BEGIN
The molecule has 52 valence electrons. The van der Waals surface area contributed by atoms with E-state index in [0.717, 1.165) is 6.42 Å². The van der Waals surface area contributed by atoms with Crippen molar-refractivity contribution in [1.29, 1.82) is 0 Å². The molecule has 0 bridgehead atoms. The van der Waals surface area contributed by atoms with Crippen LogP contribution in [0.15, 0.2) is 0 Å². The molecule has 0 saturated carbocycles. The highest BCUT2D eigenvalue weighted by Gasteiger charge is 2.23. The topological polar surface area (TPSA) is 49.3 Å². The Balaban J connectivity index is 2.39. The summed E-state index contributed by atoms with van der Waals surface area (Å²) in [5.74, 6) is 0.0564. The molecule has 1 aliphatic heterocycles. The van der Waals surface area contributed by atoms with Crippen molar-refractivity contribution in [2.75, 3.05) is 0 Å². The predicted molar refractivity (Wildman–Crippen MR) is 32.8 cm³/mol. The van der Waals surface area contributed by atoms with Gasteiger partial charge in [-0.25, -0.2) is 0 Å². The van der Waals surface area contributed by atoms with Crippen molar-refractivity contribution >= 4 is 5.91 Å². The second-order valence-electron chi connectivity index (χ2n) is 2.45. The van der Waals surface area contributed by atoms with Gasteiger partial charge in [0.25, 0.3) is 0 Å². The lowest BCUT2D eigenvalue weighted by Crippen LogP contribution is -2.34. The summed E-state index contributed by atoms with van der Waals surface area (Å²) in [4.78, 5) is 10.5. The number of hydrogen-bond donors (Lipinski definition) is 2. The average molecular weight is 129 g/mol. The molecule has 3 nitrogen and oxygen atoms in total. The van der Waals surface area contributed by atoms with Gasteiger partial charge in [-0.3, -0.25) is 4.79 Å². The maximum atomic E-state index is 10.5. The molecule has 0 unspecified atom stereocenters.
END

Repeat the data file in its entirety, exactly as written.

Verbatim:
The molecule has 52 valence electrons. The van der Waals surface area contributed by atoms with E-state index in [0.717, 1.165) is 6.42 Å². The van der Waals surface area contributed by atoms with Crippen molar-refractivity contribution in [1.29, 1.82) is 0 Å². The molecule has 0 bridgehead atoms. The van der Waals surface area contributed by atoms with Crippen LogP contribution in [0.15, 0.2) is 0 Å². The molecule has 0 saturated carbocycles. The highest BCUT2D eigenvalue weighted by Gasteiger charge is 2.23. The topological polar surface area (TPSA) is 49.3 Å². The Balaban J connectivity index is 2.39. The summed E-state index contributed by atoms with van der Waals surface area (Å²) in [5.74, 6) is 0.0564. The molecule has 1 aliphatic heterocycles. The van der Waals surface area contributed by atoms with Crippen molar-refractivity contribution in [2.75, 3.05) is 0 Å². The predicted molar refractivity (Wildman–Crippen MR) is 32.8 cm³/mol. The van der Waals surface area contributed by atoms with Gasteiger partial charge in [-0.25, -0.2) is 0 Å². The van der Waals surface area contributed by atoms with Crippen molar-refractivity contribution >= 4 is 5.91 Å². The second-order valence-electron chi connectivity index (χ2n) is 2.45. The van der Waals surface area contributed by atoms with Gasteiger partial charge in [0.25, 0.3) is 0 Å². The lowest BCUT2D eigenvalue weighted by Crippen LogP contribution is -2.34. The summed E-state index contributed by atoms with van der Waals surface area (Å²) in [4.78, 5) is 10.5. The number of hydrogen-bond donors (Lipinski definition) is 2. The average molecular weight is 129 g/mol. The molecule has 3 nitrogen and oxygen atoms in total. The van der Waals surface area contributed by atoms with Gasteiger partial charge in [-0.3, -0.25) is 4.79 Å². The maximum atomic E-state index is 10.5. The molecule has 0 unspecified atom stereocenters.